Canali: Discreet, refined menswear

Inside the go-to label for politicians, royalty, movie stars and discerning logo-phobes


Elisabetta Canali dislikes talking about herself. While her self-professed shyness comes as a surprise given her media-focused role, the trait corresponds with Canali's image as a luxury brand: a bastion of Italian tailoring, it has become a byword for discreet, polished and impeccably refined menswear. Elisabetta herself is softly spoken and graceful; she refers to her team as a second family.

"I don't like to work with too many people," she says with a gentle Milanese lilt. "Just a few, but the best."

Founded in 1934 by Elisabetta's grandfather Giovanni and his brother Giacomo, Canali has been
a go-to label for politicians, royalty, movie stars and discerning logo-phobes for decades. Barack Obama wore one of its suits following his election as US President in November 2008; Michael Douglas has starred in the brand's campaigns, while George Clooney is an honorary Canali signore, choosing the label for the red-carpet circuit as well as his speedboat jaunts on Lake Como. A video released ahead of Canali's SS17 show in Milan in June this year featured male gymnasts spinning on ropes inside
a web of laser beams; this is about as flash as things get for the fashion house, which prides itself on
its ultra-luxe 'Made in Italy' hallmark.

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Now in her forties, Elisabetta joined the family business at the age of 27. Two brothers, one sister and three cousins occupy key senior roles within the company, but hers is by far the most hands-on in terms of image and aesthetic output. "I knew I wanted to work in the creative field, but I needed to balance this with a rational side," she explains.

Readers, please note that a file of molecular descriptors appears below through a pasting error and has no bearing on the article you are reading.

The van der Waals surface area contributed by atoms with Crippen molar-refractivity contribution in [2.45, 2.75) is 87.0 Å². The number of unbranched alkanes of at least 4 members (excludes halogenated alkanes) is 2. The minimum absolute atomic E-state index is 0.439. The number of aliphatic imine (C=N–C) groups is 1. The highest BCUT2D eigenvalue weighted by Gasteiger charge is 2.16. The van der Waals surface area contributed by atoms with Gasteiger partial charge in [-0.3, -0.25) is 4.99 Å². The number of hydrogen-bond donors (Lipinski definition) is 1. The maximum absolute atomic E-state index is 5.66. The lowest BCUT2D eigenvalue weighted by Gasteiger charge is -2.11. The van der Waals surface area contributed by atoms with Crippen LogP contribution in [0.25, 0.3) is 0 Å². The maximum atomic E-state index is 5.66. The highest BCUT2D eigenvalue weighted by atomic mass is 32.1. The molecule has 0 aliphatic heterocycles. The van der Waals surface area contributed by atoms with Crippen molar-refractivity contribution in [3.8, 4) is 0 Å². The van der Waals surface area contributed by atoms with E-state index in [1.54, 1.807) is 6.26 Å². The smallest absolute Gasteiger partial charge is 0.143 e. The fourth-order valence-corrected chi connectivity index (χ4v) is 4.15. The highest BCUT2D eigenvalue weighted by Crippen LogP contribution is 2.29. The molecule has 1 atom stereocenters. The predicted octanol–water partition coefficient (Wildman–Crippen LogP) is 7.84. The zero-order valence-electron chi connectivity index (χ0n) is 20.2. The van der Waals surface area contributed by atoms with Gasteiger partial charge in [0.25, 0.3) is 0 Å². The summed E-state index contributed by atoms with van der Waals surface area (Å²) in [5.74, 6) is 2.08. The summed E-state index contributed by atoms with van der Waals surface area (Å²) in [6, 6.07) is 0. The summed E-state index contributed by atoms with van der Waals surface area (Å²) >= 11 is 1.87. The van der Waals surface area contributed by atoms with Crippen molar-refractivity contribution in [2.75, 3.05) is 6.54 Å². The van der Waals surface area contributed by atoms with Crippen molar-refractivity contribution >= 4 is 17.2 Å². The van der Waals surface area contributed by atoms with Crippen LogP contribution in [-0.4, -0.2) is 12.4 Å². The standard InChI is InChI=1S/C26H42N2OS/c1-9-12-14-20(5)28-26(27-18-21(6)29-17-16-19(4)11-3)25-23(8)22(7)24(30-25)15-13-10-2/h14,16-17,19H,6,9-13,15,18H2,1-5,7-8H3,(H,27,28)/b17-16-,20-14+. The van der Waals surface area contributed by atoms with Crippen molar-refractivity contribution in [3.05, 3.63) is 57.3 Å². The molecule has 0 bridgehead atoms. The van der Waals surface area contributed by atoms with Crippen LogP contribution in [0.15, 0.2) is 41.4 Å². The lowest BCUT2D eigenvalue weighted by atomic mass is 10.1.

Her answer was to study law in Milan before embarking on her career as the company's spearhead. "My studies opened my mind, helping me understand that there are always rational and irrational aspects to life. I was passionate about law, perhaps because of my interest in equality and freedom of rights."

Elisabetta's message is far from spiritual; her aptitude for diplomacy and negotiation
has presumably served as a trump card in what continues to be a male-dominated industry.
She certainly doesn't suffer fools gladly: "For me, first impressions are everything. I must
feel comfortable with the people I work with. It doesn't matter if they are extremely good;
I cannot work with them if I don't have a kind
of – how to describe – skin feeling," she explains, unaware of her charming, Italian-spun solecism.

Her entry into the family business was not altogether smooth. She admits she was reticent to return to Italy – at her father's suggestion – after an "amazing" year away in New York as
a law graduate. "It was an incredible challenge, because when I started [at Canali] it was just myself in the department."

Today, she heads an 18-strong team of coordinating staff, based across three continents. While strategies have changed dramatically to accommodate the brand's unbridled global expansion – it currently has 250 boutiques worldwide – heritage has remained Canali's focus. "We are a tailoring company," says Elisabetta.
"It is important to underline this aspect. We don't want to be anything different. Of course we want to grow up, but we must keep our identity."

By 'growing up', she means embracing modern silhouettes, dynamic leisure wear and technical advances in fabric development, which have led to innovations such as the Nuvola ('cloud') blazer – it weighs less than 9oz – and
a cotton shirting material that uses body heat
to even out creases.

"Keeping your DNA doesn't mean you always have to do the same thing," says Elisabetta, striking a more serious tone. "This is completely wrong. You have to evolve with the markets and be contemporary."

Elisabetta Canali may come across as reserved and demure, but she is undaunted when it comes to decision-making. "I love my job, and I try to push a little further with it," she explains. "Not everybody always agrees, but if you think something is right, it is worth fighting for."

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